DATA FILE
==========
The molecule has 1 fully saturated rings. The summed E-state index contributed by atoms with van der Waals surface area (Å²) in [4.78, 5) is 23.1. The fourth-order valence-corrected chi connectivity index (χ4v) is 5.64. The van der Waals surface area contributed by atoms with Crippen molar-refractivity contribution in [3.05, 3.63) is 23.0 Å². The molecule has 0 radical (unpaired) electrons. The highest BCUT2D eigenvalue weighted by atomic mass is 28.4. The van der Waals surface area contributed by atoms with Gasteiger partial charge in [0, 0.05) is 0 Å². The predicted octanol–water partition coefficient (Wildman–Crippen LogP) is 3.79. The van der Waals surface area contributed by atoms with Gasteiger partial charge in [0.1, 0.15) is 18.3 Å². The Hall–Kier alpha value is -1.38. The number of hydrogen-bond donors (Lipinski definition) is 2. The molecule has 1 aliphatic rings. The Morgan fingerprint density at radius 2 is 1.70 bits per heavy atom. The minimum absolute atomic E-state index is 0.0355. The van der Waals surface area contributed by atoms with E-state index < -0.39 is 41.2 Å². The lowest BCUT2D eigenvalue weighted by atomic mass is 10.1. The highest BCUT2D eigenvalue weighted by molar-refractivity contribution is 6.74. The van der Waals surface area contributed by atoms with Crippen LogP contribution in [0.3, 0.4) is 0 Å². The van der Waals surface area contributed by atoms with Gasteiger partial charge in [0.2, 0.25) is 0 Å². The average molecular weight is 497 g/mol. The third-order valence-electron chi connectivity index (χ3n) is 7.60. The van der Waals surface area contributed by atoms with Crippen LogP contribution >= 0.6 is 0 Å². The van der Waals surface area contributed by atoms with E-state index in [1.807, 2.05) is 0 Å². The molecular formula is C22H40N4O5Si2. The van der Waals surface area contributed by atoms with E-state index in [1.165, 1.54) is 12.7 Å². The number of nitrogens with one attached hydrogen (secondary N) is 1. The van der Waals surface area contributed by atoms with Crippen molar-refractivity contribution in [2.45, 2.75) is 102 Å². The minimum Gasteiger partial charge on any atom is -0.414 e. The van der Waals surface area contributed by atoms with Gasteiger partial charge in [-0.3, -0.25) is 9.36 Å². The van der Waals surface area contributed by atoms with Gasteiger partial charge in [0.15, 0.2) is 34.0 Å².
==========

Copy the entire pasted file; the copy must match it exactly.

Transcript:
The molecule has 1 fully saturated rings. The summed E-state index contributed by atoms with van der Waals surface area (Å²) in [4.78, 5) is 23.1. The fourth-order valence-corrected chi connectivity index (χ4v) is 5.64. The van der Waals surface area contributed by atoms with Crippen molar-refractivity contribution in [3.05, 3.63) is 23.0 Å². The molecule has 0 radical (unpaired) electrons. The highest BCUT2D eigenvalue weighted by atomic mass is 28.4. The van der Waals surface area contributed by atoms with Gasteiger partial charge in [0, 0.05) is 0 Å². The predicted octanol–water partition coefficient (Wildman–Crippen LogP) is 3.79. The van der Waals surface area contributed by atoms with Gasteiger partial charge in [0.1, 0.15) is 18.3 Å². The Hall–Kier alpha value is -1.38. The number of hydrogen-bond donors (Lipinski definition) is 2. The molecule has 1 aliphatic rings. The Morgan fingerprint density at radius 2 is 1.70 bits per heavy atom. The minimum absolute atomic E-state index is 0.0355. The van der Waals surface area contributed by atoms with E-state index < -0.39 is 41.2 Å². The lowest BCUT2D eigenvalue weighted by atomic mass is 10.1. The highest BCUT2D eigenvalue weighted by molar-refractivity contribution is 6.74. The van der Waals surface area contributed by atoms with Crippen LogP contribution in [0.3, 0.4) is 0 Å². The van der Waals surface area contributed by atoms with Gasteiger partial charge in [0.2, 0.25) is 0 Å². The average molecular weight is 497 g/mol. The third-order valence-electron chi connectivity index (χ3n) is 7.60. The van der Waals surface area contributed by atoms with Crippen LogP contribution >= 0.6 is 0 Å². The van der Waals surface area contributed by atoms with E-state index in [1.807, 2.05) is 0 Å². The molecular formula is C22H40N4O5Si2. The van der Waals surface area contributed by atoms with E-state index in [1.165, 1.54) is 12.7 Å². The number of nitrogens with one attached hydrogen (secondary N) is 1. The van der Waals surface area contributed by atoms with Crippen molar-refractivity contribution in [2.45, 2.75) is 102 Å². The minimum Gasteiger partial charge on any atom is -0.414 e. The van der Waals surface area contributed by atoms with Gasteiger partial charge in [-0.3, -0.25) is 9.36 Å². The van der Waals surface area contributed by atoms with Gasteiger partial charge in [0.15, 0.2) is 34.0 Å².